1. A more truthful name would be Friends of Coal Owners. Just as the real War on Coal is a War on Coal Miners perpetuated for more than 150 years by coal mine operators. Coal mine owners are not friends of coal miners, they are friends only of themselves and the loyal politicians they buy.

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  6. I must confess that I read only very little of the article prior to my comment,
    .
    My reason for contacting Friends of coal is , I am a designer of wood and coal burning stoves and furnaces primarily for the home and shop.

    After a thirty five year time away from that line of work I have decided to start up new manufacturing in the wood and Coal burning stove and furnace line.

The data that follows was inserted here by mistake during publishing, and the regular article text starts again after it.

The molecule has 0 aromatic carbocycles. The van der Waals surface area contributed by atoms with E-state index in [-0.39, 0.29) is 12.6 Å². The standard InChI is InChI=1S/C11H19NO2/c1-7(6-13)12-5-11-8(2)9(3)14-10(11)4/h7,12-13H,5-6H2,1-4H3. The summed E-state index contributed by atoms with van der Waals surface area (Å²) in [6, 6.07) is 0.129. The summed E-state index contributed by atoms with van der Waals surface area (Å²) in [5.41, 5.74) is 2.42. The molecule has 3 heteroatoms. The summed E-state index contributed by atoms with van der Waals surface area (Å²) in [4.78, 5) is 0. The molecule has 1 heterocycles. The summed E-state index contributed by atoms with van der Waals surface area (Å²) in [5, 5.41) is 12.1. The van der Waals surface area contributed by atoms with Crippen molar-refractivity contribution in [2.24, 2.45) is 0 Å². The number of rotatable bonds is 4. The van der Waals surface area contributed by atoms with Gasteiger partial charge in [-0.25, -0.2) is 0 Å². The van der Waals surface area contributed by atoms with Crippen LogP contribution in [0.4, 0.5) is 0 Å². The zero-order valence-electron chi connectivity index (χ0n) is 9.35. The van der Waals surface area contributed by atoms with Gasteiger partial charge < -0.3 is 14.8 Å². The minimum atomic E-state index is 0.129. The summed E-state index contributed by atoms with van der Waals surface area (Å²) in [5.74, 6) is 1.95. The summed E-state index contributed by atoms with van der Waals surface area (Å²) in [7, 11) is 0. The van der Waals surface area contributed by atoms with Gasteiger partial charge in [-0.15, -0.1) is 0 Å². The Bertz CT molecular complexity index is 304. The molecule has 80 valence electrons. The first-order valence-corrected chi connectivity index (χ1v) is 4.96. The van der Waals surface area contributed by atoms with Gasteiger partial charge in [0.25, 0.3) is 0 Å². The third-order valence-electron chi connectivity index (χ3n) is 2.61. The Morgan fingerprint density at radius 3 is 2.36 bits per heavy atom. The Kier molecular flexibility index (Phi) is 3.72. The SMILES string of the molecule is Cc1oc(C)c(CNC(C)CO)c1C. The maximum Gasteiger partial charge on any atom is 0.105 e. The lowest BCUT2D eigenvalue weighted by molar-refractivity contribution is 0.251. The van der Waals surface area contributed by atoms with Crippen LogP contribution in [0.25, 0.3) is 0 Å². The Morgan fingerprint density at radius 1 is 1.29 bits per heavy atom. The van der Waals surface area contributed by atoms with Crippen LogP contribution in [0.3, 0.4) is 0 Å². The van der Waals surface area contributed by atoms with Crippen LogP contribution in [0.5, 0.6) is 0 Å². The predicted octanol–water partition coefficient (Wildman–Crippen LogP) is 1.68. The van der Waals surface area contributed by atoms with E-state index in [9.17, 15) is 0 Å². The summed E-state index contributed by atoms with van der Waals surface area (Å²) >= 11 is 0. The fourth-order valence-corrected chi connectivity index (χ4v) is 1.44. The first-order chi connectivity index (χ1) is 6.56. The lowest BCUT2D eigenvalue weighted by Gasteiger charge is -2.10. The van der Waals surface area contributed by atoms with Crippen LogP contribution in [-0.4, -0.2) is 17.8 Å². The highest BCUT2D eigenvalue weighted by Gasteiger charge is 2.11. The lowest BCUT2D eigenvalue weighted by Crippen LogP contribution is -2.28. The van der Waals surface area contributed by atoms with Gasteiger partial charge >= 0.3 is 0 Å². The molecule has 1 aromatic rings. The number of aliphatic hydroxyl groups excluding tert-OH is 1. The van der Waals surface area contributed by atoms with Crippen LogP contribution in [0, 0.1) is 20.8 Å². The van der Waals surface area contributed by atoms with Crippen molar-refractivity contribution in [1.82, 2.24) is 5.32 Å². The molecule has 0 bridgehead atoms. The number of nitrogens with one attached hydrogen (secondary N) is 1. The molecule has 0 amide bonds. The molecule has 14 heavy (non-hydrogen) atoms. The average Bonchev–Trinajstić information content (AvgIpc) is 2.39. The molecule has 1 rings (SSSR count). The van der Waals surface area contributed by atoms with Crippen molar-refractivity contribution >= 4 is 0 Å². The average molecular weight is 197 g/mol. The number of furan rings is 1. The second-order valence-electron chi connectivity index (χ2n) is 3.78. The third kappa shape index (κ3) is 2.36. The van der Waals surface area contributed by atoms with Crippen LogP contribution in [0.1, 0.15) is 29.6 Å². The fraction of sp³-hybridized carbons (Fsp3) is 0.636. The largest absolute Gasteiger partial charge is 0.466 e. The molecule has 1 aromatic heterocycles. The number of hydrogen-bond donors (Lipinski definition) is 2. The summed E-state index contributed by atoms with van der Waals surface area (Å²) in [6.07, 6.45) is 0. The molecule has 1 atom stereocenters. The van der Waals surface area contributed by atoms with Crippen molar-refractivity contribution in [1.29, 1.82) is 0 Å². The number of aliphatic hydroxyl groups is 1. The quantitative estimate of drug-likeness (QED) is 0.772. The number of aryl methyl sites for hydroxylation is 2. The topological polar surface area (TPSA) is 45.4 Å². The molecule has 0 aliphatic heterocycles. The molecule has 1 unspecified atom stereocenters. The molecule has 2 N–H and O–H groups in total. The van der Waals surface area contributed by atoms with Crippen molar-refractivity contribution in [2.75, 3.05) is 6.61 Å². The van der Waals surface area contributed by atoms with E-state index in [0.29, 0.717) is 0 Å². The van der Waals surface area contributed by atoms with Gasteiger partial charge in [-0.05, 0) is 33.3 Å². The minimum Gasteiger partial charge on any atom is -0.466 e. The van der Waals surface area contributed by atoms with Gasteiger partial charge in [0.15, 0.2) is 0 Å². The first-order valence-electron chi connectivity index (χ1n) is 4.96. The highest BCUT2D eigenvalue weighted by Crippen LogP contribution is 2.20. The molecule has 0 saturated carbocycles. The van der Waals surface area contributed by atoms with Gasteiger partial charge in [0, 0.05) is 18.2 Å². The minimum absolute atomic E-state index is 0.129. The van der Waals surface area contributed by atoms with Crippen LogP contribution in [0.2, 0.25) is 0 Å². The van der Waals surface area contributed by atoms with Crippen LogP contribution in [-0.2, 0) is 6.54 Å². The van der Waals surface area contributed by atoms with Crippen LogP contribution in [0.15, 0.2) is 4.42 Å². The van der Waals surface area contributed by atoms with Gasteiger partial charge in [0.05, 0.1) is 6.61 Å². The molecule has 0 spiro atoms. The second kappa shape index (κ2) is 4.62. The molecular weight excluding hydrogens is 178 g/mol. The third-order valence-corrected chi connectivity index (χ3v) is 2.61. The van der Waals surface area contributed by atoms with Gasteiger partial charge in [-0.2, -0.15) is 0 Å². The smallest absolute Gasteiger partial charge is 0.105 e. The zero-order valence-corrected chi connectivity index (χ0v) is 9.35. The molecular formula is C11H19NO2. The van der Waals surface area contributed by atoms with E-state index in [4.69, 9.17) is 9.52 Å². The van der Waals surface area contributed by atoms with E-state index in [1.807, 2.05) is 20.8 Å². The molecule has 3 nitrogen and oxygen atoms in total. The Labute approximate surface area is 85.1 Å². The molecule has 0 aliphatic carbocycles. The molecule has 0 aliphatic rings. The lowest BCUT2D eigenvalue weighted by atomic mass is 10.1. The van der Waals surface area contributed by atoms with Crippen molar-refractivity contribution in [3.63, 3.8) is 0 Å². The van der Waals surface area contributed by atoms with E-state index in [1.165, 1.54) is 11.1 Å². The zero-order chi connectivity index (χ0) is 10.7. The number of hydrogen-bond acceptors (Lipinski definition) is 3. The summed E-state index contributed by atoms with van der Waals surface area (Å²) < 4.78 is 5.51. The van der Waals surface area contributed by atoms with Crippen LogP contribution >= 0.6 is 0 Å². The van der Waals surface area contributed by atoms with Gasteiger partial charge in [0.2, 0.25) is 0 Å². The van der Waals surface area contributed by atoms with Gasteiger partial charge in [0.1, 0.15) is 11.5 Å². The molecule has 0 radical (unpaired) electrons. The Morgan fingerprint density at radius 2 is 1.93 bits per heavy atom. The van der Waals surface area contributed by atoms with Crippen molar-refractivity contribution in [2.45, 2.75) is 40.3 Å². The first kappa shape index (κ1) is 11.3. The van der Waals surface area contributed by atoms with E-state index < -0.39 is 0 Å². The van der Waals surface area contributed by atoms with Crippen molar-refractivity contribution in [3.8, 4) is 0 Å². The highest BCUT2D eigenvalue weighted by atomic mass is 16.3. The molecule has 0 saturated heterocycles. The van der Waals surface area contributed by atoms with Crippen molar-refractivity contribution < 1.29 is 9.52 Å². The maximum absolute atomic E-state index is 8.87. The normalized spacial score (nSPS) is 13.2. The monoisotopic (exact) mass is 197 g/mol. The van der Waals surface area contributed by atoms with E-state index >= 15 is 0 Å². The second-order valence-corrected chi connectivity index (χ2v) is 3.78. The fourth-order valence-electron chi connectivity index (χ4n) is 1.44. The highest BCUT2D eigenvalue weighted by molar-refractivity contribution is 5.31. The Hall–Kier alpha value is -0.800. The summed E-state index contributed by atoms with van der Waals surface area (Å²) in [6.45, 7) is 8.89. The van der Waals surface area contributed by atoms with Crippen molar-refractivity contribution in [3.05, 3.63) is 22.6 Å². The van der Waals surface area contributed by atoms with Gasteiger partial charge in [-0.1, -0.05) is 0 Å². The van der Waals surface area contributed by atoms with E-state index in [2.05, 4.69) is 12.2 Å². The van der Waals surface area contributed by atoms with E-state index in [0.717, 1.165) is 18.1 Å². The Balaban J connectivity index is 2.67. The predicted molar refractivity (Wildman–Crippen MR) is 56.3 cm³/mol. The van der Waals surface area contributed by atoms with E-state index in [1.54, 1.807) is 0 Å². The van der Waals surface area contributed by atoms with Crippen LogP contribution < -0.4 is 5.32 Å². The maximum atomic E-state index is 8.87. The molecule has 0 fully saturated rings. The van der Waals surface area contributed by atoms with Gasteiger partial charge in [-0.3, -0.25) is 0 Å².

It was in the mid eighties in Western Pa. where we were located and built stoves and furnaces under the trade name of black Diamond.

    I may have to find a new name since someone else has picked it up. Don’t know anything about them except there designs are not like mine.

    I have designed an excellent coal burner designed for the home and work shop.

    The home model is decorative and attractive, the workshop model,not fancy but of the same internal design and just as efficient.

    I am wanting to find out from you as to what you think the market would be for a small to mid sized stove or furnace designed to burn coal in today’s less friendly political environment as far as coal is concerned.

    My Name is Patrick Fogarty and cell number is 706 934 7573 . I am located in North West Georgia.